Mr Adams in his Letter to mrs Johnson expresses himself thus—[]Since the recovery of mrs Adams— she has been presented at Court, and to the several princesses belonging to it. Her personal appearence, as well as her manners & deportment, which are such unequivocal indications of her Character and disposition, have been every where pleasing—”

Thus you See my dear Sister I have been amused, and entertained like a partial fond Mother and knowing how much you interest yourself in my pleasures I have communicated them to you. I now inclose to you what will be more interesting to you a Letter received from your son if he does not get time to write so often to you as you wish you will learn how he has been employd.

I yesterday received Letters both from mr & mrs Peabody. the account she gives me of Betsy are painfull and allarming. I hopeSshe too, will not be added to the Number who fall victims, to that slow underminer a consumption. Yet the constant fever is very like it, few instances occur here, and a cough is rare, oweing I believe to the less keen air—disorders here are more sudden, and inflamitory—

“Letters from mr Murry to the 12 of April, in which he says, Switzerland is broken down after a most bloody conflict with the army of Bernes in which Seven thousand, including women, who fought bravely, have fallen on the Side of the Swiss Army, that Bern was aristocratic was the pretence,”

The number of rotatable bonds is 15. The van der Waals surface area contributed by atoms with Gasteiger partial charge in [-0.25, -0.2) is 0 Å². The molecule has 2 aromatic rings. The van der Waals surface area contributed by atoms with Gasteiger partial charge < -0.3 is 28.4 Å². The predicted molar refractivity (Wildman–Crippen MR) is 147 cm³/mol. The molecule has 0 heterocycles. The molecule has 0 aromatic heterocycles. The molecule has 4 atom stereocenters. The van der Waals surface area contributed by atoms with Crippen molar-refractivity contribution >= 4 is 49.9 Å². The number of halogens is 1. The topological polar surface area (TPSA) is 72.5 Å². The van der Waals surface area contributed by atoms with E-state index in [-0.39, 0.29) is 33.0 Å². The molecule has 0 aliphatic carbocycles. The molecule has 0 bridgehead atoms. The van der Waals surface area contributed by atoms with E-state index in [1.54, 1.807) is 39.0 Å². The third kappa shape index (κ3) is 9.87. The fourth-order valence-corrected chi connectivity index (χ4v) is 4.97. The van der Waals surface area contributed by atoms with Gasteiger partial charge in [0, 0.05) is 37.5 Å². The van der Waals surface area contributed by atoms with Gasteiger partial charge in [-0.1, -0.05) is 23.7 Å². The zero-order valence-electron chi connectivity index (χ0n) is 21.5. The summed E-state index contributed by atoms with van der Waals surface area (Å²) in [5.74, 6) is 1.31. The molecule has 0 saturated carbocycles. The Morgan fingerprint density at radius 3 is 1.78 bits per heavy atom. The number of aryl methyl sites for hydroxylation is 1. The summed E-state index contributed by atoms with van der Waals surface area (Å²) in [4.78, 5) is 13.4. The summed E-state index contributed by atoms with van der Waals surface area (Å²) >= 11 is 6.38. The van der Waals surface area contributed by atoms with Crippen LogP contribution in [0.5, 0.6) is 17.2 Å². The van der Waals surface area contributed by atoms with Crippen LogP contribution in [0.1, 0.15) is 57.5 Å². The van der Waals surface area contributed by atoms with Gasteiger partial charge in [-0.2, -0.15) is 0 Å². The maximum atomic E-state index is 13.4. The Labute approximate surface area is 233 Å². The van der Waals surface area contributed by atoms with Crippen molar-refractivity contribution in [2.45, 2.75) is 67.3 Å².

“In this Letter he says, I learn that France will treat with Mr. Gerry alone the other two will be orderd away”. Can it be possible, can it be believed that Talleyrand has thus deluded and facinated Mr Gerry, that he should dare to take upon him such a responsibility I cannot credit it. yet I know the Sin which most easily besets him is obstinacy, and, a mistaken policy. You may easily Suppose how distrest the President is at this conduct, and the more so, because he thought Gerry would certainly not go wrong, and he acted his own judgment against his counsellors; who have been truer prophets than they wish themselves.” Gerry means the Good of his Country, he means the Peace of it, but,he Should consider, it must not be purchased by national disgrace & dishonour—If he stays behind, he is a ruind Man, in the estimation of his Countrymen—this is all between ourselves. You will be particuliarly reserved upon this Subject. I would not be the mean’s of hurting Mrs Gerrys feelings, or even of jud[g]eing hardly an old and steady Friend for whom I am really distrest—

adieu my dear Sister, tomorrow I promise myself a Letter from you—we have abundance of wet weather—how is the Season with you? has mrs Porter got help. I wish if she has, that she would Whiten me a cotton Sheet or two & some towels which are in a trunk in the Garret. Let me know when you think all things will be in readiness? I shall not leave here till after the 4 July, We shall be overwhelmd with military parade on that day. Love, affection &c &c where ever due. the President will put young Beals name on the listIf he applies to Capt Sever and gets an approbation from him, the President will appoint him—

Yours as ever,

A Adams—